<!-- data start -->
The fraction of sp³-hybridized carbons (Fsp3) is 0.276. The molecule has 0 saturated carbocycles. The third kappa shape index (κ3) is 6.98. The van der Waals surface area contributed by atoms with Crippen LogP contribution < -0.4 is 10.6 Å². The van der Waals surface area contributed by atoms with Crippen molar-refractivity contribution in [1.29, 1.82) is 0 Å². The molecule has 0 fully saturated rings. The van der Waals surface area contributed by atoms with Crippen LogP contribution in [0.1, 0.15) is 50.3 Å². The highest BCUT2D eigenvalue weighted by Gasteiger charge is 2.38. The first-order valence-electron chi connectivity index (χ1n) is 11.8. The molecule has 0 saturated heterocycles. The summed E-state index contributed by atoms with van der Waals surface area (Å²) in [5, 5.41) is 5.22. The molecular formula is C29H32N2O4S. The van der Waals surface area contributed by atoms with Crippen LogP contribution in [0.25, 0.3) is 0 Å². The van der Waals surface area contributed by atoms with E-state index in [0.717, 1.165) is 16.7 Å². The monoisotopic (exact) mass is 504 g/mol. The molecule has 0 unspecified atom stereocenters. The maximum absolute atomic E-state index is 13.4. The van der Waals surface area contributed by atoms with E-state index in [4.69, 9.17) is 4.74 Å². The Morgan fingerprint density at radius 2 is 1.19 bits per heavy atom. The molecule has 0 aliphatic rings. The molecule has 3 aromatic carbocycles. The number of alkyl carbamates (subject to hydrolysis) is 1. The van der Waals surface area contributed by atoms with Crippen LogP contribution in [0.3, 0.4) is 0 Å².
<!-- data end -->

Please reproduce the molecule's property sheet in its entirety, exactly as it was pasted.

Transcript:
The fraction of sp³-hybridized carbons (Fsp3) is 0.276. The molecule has 0 saturated carbocycles. The third kappa shape index (κ3) is 6.98. The van der Waals surface area contributed by atoms with Crippen LogP contribution < -0.4 is 10.6 Å². The van der Waals surface area contributed by atoms with Crippen molar-refractivity contribution in [1.29, 1.82) is 0 Å². The molecule has 0 fully saturated rings. The van der Waals surface area contributed by atoms with Crippen LogP contribution in [0.1, 0.15) is 50.3 Å². The highest BCUT2D eigenvalue weighted by Gasteiger charge is 2.38. The first-order valence-electron chi connectivity index (χ1n) is 11.8. The molecule has 0 saturated heterocycles. The summed E-state index contributed by atoms with van der Waals surface area (Å²) in [5, 5.41) is 5.22. The molecular formula is C29H32N2O4S. The van der Waals surface area contributed by atoms with Crippen LogP contribution in [0.25, 0.3) is 0 Å². The van der Waals surface area contributed by atoms with E-state index in [0.717, 1.165) is 16.7 Å². The monoisotopic (exact) mass is 504 g/mol. The molecule has 0 unspecified atom stereocenters. The maximum absolute atomic E-state index is 13.4. The van der Waals surface area contributed by atoms with E-state index in [4.69, 9.17) is 4.74 Å². The Morgan fingerprint density at radius 2 is 1.19 bits per heavy atom. The molecule has 0 aliphatic rings. The molecule has 3 aromatic carbocycles. The number of alkyl carbamates (subject to hydrolysis) is 1. The van der Waals surface area contributed by atoms with Crippen LogP contribution in [0.3, 0.4) is 0 Å².